Surgical Management of Upper Extremity Nerve Injuries presenting with Painful Neuroma: Reconstructive Options with Processed Nerve Allograft
Sonu Jain, MD1, Ian Valerio, MD2, Fraser J. Leversedge, MD3, John Ingari, MD4, Bauback Safa, MD, FACS5, Timothy Niacaris, MD, PhD6, Renata Weber, MD7, Jozef Zoldos, MD8, Mihir J. Desai, MD9, Wesley P. Thayer, MD, PhD10 and Gregory M Buncke, MD5, (1)Department of Plastic Surgery, Ohio State University, Columbus, OH, (2)The Ohio State University, Columbus, OH, (3)Department of Orthopaedic Surgery, DUKE UNIVERSITY, Durham, NC, (4)Johns Hopkins Hospital, Baltimore, MD, (5)The Buncke Clinic, California Pacific Medical Center, San Francisco, CA, (6)Department of Orthopaedic Surgery, JPS Health Network, Fort Worth, TX, (7)Institute for Nerve, Hand and Reconstructive Surgery, Rutherford, NJ, (8)Arizona Center for Hand Surgery, Phoenix, AZ, (9)Vanderbilt Orthopaedics, Nashville, TN, (10)Department of Plastic Surgery, Vanderbilt University, Nashville, TN
Management of a painful neuroma, caused by untreated injury, failed repair, and/or iatrogenic injury, remains challenging. Neuromas, which form from aberrant, uncontrolled axonal regeneration, often contribute to pain and functional impairment. Traditional methods to surgically treat the neuroma involve resection followed by strategies such as traction neurectomy, burying the proximal nerve stump into muscle or bone, capping the nerve end, or targeted muscle reinnervation (TMR). Traction neurectomy has the highest rate of neuroma recurrence and in other strategies while possibly alleviating painful symptoms, the resulting loss of nerve continuity to the distal stump causes an associated loss of neurologic function. We examined outcomes following neuroma resection with intercalary nerve reconstruction with processed nerve allograft (PNA).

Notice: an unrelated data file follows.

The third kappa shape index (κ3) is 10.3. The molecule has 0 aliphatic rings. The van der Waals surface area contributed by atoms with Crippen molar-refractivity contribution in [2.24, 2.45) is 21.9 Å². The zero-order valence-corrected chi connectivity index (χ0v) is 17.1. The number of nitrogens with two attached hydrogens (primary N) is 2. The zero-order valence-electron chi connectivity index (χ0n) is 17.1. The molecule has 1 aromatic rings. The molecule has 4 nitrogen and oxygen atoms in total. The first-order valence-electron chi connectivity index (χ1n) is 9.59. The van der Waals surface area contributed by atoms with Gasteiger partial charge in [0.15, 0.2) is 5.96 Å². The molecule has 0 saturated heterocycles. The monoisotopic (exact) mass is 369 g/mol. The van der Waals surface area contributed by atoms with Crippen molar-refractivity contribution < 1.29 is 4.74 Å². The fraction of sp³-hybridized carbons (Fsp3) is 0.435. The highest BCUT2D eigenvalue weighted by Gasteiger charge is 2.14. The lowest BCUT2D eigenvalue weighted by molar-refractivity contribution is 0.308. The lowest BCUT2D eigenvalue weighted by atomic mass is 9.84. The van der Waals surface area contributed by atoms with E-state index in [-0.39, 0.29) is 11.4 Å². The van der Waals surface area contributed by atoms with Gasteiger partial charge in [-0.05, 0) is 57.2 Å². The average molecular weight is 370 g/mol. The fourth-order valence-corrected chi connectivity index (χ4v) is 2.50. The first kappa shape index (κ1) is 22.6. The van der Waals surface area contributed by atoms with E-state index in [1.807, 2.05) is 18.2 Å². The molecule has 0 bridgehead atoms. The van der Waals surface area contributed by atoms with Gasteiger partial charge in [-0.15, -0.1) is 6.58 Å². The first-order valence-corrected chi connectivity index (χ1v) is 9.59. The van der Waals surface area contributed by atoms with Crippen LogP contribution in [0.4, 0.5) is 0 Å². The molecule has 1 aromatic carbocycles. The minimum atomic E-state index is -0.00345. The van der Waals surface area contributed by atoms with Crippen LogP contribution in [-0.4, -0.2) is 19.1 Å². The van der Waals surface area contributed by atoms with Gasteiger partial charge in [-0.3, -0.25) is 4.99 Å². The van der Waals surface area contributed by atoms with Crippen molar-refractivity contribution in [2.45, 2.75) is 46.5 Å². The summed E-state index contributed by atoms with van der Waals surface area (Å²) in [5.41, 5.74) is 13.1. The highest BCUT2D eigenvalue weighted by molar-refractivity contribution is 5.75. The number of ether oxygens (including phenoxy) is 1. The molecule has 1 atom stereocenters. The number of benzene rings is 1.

Methods and Materials
The RANGER® Study is a multicenter IRB-approved registry designed to collect data on processed nerve allografts (Avance® Nerve Graft, AxoGen, Inc). The registry database was queried for subjects presenting with painful neuromas in the upper extremity (UE) that were reconstructed with PNA and completed quantitative follow up. Demographics, nerve injury/repair, assessments, and safety were evaluated. Meaningful recovery was defined as ≥ S3/M3 on the MRC scale.
The cohort consisted of 36 painful neuromas in 26 subjects. Causation included: iatrogenic injury (14%), failed nerve repair (50%), and untreated nerve injury (36%). Anatomic distribution included: 20 digital nerves, 10 UE sensory, and 6 UE mixed sensorimotor. The mean patient age was 44±13 years and mean time-to-repair from original injury was 797±960 days. Mean gap length was 32±12mm. Mean post-reconstruction follow-up was 426±241days. Improvement in symptoms was reported in all repairs. Return to meaningful function was reported in 94% of repairs. The mean static 2PD was 9 ±3mm. No related adverse events were reported.
Treatment of painful neuromas with resection and intercalary PNA reconstruction is safe, successfully improved symptoms and provided meaningful functional recovery in 94% of repairs. These outcomes compare favorably to historical data for this condition. Limitations of this study include the observational study design and lack of active controls. Treatment of symptomatic neuromas using PNA is a reasonable method and should be considered in patients with chronic, symptomatic neuromas who have failed conservative treatment. This reconstruction technique provided both an opportunity to reduce pain and, unlike other approaches, restore function by reestablishing nerve continuity.
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